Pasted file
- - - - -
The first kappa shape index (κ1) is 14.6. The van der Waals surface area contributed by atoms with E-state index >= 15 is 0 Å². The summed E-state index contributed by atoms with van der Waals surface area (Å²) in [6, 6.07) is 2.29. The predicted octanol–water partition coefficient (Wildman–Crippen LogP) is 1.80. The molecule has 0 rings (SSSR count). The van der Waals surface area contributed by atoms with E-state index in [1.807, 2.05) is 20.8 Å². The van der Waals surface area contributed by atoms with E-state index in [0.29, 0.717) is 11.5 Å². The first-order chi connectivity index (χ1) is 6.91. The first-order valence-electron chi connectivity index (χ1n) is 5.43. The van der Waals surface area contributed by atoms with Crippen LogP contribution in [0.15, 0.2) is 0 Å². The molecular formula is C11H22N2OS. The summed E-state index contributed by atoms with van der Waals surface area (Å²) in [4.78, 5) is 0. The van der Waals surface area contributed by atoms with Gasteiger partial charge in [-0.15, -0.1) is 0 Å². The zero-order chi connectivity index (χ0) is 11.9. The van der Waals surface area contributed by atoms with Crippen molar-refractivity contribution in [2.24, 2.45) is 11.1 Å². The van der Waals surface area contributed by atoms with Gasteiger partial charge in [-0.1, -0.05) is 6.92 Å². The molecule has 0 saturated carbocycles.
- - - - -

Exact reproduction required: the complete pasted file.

The first kappa shape index (κ1) is 14.6. The van der Waals surface area contributed by atoms with E-state index >= 15 is 0 Å². The summed E-state index contributed by atoms with van der Waals surface area (Å²) in [6, 6.07) is 2.29. The predicted octanol–water partition coefficient (Wildman–Crippen LogP) is 1.80. The molecule has 0 rings (SSSR count). The van der Waals surface area contributed by atoms with E-state index in [1.807, 2.05) is 20.8 Å². The van der Waals surface area contributed by atoms with E-state index in [0.29, 0.717) is 11.5 Å². The first-order chi connectivity index (χ1) is 6.91. The first-order valence-electron chi connectivity index (χ1n) is 5.43. The van der Waals surface area contributed by atoms with Crippen LogP contribution in [0.15, 0.2) is 0 Å². The molecular formula is C11H22N2OS. The summed E-state index contributed by atoms with van der Waals surface area (Å²) in [4.78, 5) is 0. The van der Waals surface area contributed by atoms with Gasteiger partial charge in [-0.15, -0.1) is 0 Å². The zero-order chi connectivity index (χ0) is 11.9. The van der Waals surface area contributed by atoms with Crippen molar-refractivity contribution in [2.24, 2.45) is 11.1 Å². The van der Waals surface area contributed by atoms with Gasteiger partial charge in [-0.1, -0.05) is 6.92 Å². The molecule has 0 saturated carbocycles.